The Inflation Reduction Act

In August 2022, congress added new tax provisions to the Inflation Reduction Act, that are designed to address health care, fight climate change, and reduce the country’s deficit. These new provisions may affect your personal finances; here is a brief explanation of some of those added provisions:

 

Negotiation of prescription drug prices for Medicare Beneficiaries

The cost for prescription drugs will decrease at the beginning of 2023 due to the tax provision allowing Medicare beneficiaries to negotiate the price of their prescription drugs. It will also include a cap of $2,000 per year in prescription drug costs for beneficiaries each year at the pharmacy and will allow free vaccinations for seniors beginning in 2023.

 

A 15% corporate minimum tax

This provision applies for all large corporations exceeding $1 billion in profits, with some exceptions to private equity firms. The provision will require a new minimum of 15% tax and will apply based on the annual income in the corporation’s financial statement rather than their taxable income. This provision was added due to large corporations paying little to no tax in the previous years.

 

Expansion of IRS agents

The IRS received $80 billion in funding and is expected to hire 87,000 new IRS agents to increase tax collections and tax compliance through more audits.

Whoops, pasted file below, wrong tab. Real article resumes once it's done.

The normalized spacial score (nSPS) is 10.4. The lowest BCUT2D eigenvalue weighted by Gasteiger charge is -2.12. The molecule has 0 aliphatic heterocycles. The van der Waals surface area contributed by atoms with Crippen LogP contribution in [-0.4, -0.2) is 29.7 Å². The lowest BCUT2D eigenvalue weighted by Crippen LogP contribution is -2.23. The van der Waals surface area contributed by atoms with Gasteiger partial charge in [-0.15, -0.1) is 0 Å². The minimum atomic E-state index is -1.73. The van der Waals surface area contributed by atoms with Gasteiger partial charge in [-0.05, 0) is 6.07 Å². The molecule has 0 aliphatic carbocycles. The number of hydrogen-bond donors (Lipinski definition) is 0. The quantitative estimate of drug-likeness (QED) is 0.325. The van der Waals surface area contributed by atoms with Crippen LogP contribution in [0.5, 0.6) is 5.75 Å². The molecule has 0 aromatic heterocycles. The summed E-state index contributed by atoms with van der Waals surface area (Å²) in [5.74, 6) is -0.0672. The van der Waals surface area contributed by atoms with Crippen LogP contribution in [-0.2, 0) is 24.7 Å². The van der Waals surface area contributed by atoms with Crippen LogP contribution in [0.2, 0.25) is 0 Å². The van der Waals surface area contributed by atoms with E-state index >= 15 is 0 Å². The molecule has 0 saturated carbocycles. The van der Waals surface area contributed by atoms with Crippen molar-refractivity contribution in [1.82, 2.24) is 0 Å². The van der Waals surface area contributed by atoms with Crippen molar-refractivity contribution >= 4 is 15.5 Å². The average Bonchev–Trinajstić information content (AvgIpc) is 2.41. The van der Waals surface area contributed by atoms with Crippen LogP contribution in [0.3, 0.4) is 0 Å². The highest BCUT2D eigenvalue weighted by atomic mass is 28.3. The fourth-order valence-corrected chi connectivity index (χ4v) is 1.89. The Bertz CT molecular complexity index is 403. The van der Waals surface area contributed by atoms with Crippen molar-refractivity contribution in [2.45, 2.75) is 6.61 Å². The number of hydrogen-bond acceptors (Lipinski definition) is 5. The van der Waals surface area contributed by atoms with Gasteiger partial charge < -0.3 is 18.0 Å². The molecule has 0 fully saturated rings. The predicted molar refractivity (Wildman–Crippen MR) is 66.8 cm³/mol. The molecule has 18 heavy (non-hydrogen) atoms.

Clean Energy Credit

This credit incentivizes taxpayers to install solar energy equipment to earn a non-refundable credit equal to 30% of eligible expenses. These expenses include solar panels, heat pumps, inspection and permit costs, batteries, contract labor for on-site preparation and installation, and sales tax. This credit will run until the end of 2032.

 

Electric Vehicle Tax Credit

Taxpayers who purchased a new electric vehicle before January 1, 2023, may be eligible for a tax credit of up to $7,500 and $4,500 for used electric vehicles. The amount of the credit will vary based on the manufacturing location of the vehicle when the car was purchased and placed in service, battery capacity to power, the vehicle, and other factors.

 

The Inflation Reduction Act is designed to grow the economy and reduce the deficit by billions and is projected to fall by more than $1.5 trillion during the year.

 

Disclaimer: The information provided above is not meant to be legal or tax advise. You should consult your CPA and attorney to determine the best course of action for your situation.

Mitzi E. Sullivan, CPA is a cloud based professional services provider specializing in cloud accounting.

Facebook

Instagram

Twitter

LinkedIn

YouTube

Advertisement

Economic Nexus

In 2018, the Supreme Court overruled the previous ruling that states can only require sellers to collect tax when they have a physical presence in the state. Now, states can require tax collection responsibilities on sellers who have an economic presence without a physical presence.